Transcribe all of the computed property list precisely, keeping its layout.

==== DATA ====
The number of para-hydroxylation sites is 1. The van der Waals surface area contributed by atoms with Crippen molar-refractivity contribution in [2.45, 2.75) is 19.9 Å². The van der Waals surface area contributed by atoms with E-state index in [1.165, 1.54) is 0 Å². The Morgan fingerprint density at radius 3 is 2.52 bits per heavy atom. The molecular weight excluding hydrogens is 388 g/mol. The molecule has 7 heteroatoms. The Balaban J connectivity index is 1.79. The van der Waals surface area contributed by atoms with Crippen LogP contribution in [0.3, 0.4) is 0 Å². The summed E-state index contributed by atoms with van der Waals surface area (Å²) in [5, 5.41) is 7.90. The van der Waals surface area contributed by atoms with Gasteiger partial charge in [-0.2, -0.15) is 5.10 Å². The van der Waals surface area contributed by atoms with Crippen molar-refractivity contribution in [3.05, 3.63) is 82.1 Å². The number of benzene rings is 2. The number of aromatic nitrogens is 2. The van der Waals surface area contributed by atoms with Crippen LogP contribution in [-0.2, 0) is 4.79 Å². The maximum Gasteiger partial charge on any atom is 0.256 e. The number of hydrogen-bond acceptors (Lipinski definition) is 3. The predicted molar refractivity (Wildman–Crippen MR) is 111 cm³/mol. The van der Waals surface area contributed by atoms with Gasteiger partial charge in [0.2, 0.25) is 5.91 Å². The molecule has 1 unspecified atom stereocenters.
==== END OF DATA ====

The number of para-hydroxylation sites is 1. The van der Waals surface area contributed by atoms with Crippen molar-refractivity contribution in [2.45, 2.75) is 19.9 Å². The van der Waals surface area contributed by atoms with E-state index in [1.165, 1.54) is 0 Å². The Morgan fingerprint density at radius 3 is 2.52 bits per heavy atom. The molecular weight excluding hydrogens is 388 g/mol. The molecule has 7 heteroatoms. The Balaban J connectivity index is 1.79. The van der Waals surface area contributed by atoms with Crippen LogP contribution in [0.3, 0.4) is 0 Å². The summed E-state index contributed by atoms with van der Waals surface area (Å²) in [5, 5.41) is 7.90. The van der Waals surface area contributed by atoms with Gasteiger partial charge in [-0.2, -0.15) is 5.10 Å². The van der Waals surface area contributed by atoms with Crippen molar-refractivity contribution in [3.05, 3.63) is 82.1 Å². The number of benzene rings is 2. The number of aromatic nitrogens is 2. The van der Waals surface area contributed by atoms with Crippen LogP contribution in [-0.2, 0) is 4.79 Å². The maximum Gasteiger partial charge on any atom is 0.256 e. The number of hydrogen-bond acceptors (Lipinski definition) is 3. The predicted molar refractivity (Wildman–Crippen MR) is 111 cm³/mol. The van der Waals surface area contributed by atoms with Gasteiger partial charge in [0.2, 0.25) is 5.91 Å². The molecule has 1 unspecified atom stereocenters.